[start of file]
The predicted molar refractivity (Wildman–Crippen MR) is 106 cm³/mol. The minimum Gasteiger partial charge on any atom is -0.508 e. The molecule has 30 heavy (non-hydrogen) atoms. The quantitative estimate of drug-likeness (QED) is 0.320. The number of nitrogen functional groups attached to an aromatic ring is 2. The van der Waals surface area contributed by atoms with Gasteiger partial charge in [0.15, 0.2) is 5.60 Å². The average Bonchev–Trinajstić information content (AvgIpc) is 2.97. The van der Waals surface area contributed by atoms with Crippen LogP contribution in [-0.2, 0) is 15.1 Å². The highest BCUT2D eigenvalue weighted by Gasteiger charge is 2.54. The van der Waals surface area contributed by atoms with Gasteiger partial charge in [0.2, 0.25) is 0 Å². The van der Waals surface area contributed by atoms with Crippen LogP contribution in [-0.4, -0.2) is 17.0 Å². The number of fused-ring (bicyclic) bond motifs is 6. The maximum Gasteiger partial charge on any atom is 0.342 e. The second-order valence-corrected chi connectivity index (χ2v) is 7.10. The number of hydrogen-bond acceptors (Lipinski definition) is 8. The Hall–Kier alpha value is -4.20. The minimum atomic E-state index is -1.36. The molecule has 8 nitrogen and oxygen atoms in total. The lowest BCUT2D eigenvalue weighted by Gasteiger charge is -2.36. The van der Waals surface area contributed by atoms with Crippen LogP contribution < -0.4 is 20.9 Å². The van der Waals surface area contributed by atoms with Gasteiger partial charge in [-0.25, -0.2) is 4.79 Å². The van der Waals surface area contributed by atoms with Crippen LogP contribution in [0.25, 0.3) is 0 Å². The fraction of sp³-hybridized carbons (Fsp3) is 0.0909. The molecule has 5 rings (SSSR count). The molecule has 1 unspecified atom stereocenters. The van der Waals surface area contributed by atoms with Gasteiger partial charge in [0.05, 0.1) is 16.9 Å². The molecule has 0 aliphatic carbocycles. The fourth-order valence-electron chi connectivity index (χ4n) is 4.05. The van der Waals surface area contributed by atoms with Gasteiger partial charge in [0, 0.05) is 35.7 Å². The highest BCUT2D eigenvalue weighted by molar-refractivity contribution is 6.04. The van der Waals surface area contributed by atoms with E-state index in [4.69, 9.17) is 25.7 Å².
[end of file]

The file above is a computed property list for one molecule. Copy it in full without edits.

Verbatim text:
The predicted molar refractivity (Wildman–Crippen MR) is 106 cm³/mol. The minimum Gasteiger partial charge on any atom is -0.508 e. The molecule has 30 heavy (non-hydrogen) atoms. The quantitative estimate of drug-likeness (QED) is 0.320. The number of nitrogen functional groups attached to an aromatic ring is 2. The van der Waals surface area contributed by atoms with Gasteiger partial charge in [0.15, 0.2) is 5.60 Å². The average Bonchev–Trinajstić information content (AvgIpc) is 2.97. The van der Waals surface area contributed by atoms with Crippen LogP contribution in [-0.2, 0) is 15.1 Å². The highest BCUT2D eigenvalue weighted by Gasteiger charge is 2.54. The van der Waals surface area contributed by atoms with Gasteiger partial charge in [0.2, 0.25) is 0 Å². The van der Waals surface area contributed by atoms with Crippen LogP contribution in [-0.4, -0.2) is 17.0 Å². The number of fused-ring (bicyclic) bond motifs is 6. The maximum Gasteiger partial charge on any atom is 0.342 e. The second-order valence-corrected chi connectivity index (χ2v) is 7.10. The number of hydrogen-bond acceptors (Lipinski definition) is 8. The Hall–Kier alpha value is -4.20. The minimum atomic E-state index is -1.36. The molecule has 8 nitrogen and oxygen atoms in total. The lowest BCUT2D eigenvalue weighted by Gasteiger charge is -2.36. The van der Waals surface area contributed by atoms with Crippen LogP contribution < -0.4 is 20.9 Å². The van der Waals surface area contributed by atoms with Gasteiger partial charge in [-0.25, -0.2) is 4.79 Å². The van der Waals surface area contributed by atoms with Crippen LogP contribution in [0.25, 0.3) is 0 Å². The fraction of sp³-hybridized carbons (Fsp3) is 0.0909. The molecule has 5 rings (SSSR count). The molecule has 1 unspecified atom stereocenters. The van der Waals surface area contributed by atoms with Gasteiger partial charge in [0.05, 0.1) is 16.9 Å². The molecule has 0 aliphatic carbocycles. The fourth-order valence-electron chi connectivity index (χ4n) is 4.05. The van der Waals surface area contributed by atoms with Gasteiger partial charge in [0, 0.05) is 35.7 Å². The highest BCUT2D eigenvalue weighted by molar-refractivity contribution is 6.04. The van der Waals surface area contributed by atoms with E-state index in [4.69, 9.17) is 25.7 Å².